In addition, changing laws, regulations, and standards relating to corporate governance and public disclosure are creating uncertainty for public companies, increasing legal and financial compliance costs and making some activities more time-consuming. These laws, regulations, and standards are subject to varying interpretations, in many cases due to their lack of specificity, and, as a result, their application in practice may evolve over time as new guidance is provided by regulatory and governing bodies. This could result in continuing uncertainty regarding compliance matters and higher costs necessitated by ongoing revisions to disclosure and governance practices. We intend to invest resources to comply with evolving laws, regulations, and standards, and this investment may result in increased general and administrative expenses and a diversion of management's time and attention from revenue-generating activities to compliance activities. If our efforts to comply with new laws, regulations, and standards differ from the activities intended by regulatory or governing bodies due to ambiguities related to practice, regulatory authorities may initiate legal proceedings against us and our business may be harmed.

Our financial controls and procedures may not be sufficient to ensure timely and reliable reporting of financial information, which, as a public company, could materially harm our stock price and the listing of our common stock on the NASDAQ Global Select Market.

As a public company, we require greater financial resources than we had as a private company. We cannot provide you with assurance that our finance department has or will maintain adequate resources to ensure that we will not have any future material

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weakness in our system of internal controls. The effectiveness of our controls and procedures may in the future be limited by a variety of factors, including:

faulty human judgment and simple errors, omissions or mistakes;
fraudulent action of an individual or collusion of two or more people;
inappropriate management override of procedures; and
the possibility that any enhancements to controls and procedures may still not be adequate to assure timely and accurate financial control.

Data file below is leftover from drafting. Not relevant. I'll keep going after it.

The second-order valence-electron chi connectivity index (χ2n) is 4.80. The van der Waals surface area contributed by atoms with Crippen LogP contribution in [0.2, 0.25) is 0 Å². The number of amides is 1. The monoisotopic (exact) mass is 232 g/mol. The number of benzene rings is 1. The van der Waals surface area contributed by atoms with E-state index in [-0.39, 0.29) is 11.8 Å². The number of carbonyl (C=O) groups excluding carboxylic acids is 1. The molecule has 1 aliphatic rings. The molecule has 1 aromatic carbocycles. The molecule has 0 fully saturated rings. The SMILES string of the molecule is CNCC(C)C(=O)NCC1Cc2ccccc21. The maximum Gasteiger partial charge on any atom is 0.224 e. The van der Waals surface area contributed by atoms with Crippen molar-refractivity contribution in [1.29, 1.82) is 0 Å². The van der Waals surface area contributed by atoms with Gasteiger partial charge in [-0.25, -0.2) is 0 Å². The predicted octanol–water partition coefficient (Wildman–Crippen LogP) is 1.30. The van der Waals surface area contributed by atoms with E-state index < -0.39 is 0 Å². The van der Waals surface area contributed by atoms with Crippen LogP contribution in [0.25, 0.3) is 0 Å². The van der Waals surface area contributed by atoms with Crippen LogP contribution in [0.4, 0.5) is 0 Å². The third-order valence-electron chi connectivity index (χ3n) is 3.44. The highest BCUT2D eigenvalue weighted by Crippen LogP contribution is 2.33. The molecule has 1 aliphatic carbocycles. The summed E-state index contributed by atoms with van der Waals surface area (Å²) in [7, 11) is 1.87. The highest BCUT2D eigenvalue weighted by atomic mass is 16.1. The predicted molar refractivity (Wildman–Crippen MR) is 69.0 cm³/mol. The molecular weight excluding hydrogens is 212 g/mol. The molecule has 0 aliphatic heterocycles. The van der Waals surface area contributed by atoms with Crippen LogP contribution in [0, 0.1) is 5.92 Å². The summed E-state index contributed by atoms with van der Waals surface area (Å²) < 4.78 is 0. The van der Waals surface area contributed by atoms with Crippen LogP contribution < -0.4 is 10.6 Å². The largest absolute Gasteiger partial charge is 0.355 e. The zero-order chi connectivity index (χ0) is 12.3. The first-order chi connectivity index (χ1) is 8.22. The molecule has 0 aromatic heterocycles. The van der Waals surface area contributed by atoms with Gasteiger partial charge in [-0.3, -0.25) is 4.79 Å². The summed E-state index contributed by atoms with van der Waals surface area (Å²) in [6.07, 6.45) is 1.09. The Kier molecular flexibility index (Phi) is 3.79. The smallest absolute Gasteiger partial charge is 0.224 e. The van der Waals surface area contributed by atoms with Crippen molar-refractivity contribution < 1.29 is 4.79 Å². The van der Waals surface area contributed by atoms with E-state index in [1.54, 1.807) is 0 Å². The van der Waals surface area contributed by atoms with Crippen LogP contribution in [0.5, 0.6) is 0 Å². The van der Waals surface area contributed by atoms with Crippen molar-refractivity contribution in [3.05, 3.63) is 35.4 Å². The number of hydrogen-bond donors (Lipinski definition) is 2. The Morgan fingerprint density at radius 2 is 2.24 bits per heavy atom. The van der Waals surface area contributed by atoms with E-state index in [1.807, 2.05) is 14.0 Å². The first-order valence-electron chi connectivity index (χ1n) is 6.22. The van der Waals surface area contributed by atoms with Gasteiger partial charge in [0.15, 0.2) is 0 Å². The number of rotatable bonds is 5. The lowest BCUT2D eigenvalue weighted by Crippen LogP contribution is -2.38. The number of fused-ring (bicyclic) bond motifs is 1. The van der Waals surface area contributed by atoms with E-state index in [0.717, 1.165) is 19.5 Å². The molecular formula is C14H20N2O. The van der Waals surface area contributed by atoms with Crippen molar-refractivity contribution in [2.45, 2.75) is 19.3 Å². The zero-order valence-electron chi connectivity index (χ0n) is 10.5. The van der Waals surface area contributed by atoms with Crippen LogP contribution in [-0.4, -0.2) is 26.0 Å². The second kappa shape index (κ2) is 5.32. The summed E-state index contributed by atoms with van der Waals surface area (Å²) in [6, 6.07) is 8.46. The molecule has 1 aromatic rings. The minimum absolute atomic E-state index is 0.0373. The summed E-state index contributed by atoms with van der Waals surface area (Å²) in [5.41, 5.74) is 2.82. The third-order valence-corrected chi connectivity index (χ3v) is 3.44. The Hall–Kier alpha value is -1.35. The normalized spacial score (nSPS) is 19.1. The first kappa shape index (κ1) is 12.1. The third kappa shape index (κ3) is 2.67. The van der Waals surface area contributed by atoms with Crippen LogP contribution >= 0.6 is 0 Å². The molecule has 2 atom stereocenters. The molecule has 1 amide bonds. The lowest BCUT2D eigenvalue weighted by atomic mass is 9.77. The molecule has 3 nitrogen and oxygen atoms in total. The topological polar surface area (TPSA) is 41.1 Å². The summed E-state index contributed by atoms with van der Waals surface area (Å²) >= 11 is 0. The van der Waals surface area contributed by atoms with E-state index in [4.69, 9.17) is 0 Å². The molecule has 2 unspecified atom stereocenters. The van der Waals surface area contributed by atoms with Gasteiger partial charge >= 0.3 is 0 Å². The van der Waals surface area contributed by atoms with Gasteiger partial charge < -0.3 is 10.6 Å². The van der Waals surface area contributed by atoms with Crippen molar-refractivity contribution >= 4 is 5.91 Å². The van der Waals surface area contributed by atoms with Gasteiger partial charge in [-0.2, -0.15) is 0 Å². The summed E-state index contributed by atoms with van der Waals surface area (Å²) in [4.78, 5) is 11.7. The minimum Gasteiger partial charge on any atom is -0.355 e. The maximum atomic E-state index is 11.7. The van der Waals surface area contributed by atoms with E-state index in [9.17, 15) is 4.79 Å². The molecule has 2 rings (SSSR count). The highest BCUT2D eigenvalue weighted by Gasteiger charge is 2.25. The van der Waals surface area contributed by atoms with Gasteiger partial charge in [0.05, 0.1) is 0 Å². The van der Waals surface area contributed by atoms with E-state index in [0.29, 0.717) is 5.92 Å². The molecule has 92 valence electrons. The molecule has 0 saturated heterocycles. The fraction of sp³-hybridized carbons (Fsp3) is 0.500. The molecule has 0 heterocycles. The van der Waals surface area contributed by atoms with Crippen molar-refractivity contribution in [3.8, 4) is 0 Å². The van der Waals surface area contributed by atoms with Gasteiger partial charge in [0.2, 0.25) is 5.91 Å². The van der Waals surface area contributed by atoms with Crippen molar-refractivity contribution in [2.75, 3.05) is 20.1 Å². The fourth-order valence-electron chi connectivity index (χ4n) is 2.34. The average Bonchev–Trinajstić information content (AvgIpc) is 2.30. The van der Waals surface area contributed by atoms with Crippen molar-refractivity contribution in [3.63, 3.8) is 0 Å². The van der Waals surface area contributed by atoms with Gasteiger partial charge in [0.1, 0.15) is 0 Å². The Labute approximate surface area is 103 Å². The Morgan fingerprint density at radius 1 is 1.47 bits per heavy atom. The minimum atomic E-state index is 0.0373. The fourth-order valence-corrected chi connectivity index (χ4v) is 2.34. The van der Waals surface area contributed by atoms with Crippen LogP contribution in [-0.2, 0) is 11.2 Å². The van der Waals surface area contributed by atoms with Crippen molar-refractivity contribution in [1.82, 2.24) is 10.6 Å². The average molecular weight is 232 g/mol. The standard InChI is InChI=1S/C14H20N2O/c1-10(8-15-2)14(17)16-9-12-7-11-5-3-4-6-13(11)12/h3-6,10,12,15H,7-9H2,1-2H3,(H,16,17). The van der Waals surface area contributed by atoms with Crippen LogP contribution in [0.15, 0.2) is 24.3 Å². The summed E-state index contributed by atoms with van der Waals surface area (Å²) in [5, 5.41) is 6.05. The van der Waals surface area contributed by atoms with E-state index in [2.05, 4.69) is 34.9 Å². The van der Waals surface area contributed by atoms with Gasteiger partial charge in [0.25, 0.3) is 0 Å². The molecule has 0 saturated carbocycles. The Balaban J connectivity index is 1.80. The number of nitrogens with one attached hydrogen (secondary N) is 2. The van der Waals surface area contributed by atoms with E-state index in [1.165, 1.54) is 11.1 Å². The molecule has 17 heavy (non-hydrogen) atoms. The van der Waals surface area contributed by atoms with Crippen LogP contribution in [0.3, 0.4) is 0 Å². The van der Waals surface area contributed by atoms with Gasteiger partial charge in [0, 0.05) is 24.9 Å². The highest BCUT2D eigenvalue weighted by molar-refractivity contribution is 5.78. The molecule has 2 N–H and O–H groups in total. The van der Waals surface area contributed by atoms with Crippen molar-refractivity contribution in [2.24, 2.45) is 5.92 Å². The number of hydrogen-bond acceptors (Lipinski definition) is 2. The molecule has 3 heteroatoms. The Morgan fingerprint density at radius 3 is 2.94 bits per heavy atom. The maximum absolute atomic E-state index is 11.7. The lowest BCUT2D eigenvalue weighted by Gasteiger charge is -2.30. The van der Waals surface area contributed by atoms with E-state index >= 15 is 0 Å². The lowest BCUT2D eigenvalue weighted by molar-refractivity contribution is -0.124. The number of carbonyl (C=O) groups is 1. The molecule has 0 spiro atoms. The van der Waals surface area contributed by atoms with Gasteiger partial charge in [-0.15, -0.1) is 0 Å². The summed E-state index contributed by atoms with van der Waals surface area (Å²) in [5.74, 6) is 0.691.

If we fail to have effective controls and procedures for financial reporting in place, we could be unable to provide timely and accurate financial information and be subject to de-listing on the NASDAQ Global Select Market, Securities and Exchange Commission investigation, and civil or criminal sanctions.

We do not currently intend to pay dividends on our common stock.

We have never paid cash dividends on our common stock and do not anticipate paying cash dividends on our common stock in the foreseeable future. We currently intend to invest our future earnings, if any, to fund the development and growth of our business. The payment of dividends will be at the discretion of our Board of Directors and will depend on our results of operations, capital requirements, financial condition, future prospects, restrictions imposed by applicable law, any limitations on payments of dividends present in any debt agreements we may enter into and other factors our Board of Directors may deem relevant. If we do not pay dividends, your ability to achieve a return on our common stock will depend on any future appreciation in the market price of our common stock. There is no guarantee that our common stock will appreciate in value or even maintain the price at which our holders have purchased their common stock.

Our directors, executive officers, and significant stockholders hold a substantial portion of our common stock, which may lead to conflicts of interest with other stockholders over corporate transactions and other corporate matters.

Our directors, executive officers, and beneficial holders of 10% or more of our outstanding common stock beneficially own a substantial portion of our outstanding common stock. This concentration of ownership may not be in the best interests of our other stockholders. We are not aware of any stockholder or voting agreements or understandings between or among our directors, officers, or holders of our outstanding common stock currently in place. However, these stockholders, acting together, would be able to influence significantly all matters requiring stockholder approval, including the election of directors and significant corporate transactions such as mergers or other business combinations. This control could delay, deter, or prevent a third party from acquiring or merging with us, which could adversely affect the market price of our common stock.

Anti-takeover provisions in our charter documents and under Delaware law could make an acquisition of us more difficult, limit attempts by our stockholders to replace or remove our current directors and management team, and limit the market price of our common stock.

Our amended and restated certificate of incorporation and amended and restated bylaws contain provisions that may delay or prevent a change of control, discourage bids at a premium over the market price of our common stock, and adversely affect the market price of our common stock and the voting and other rights of the holders of our common stock. These provisions include: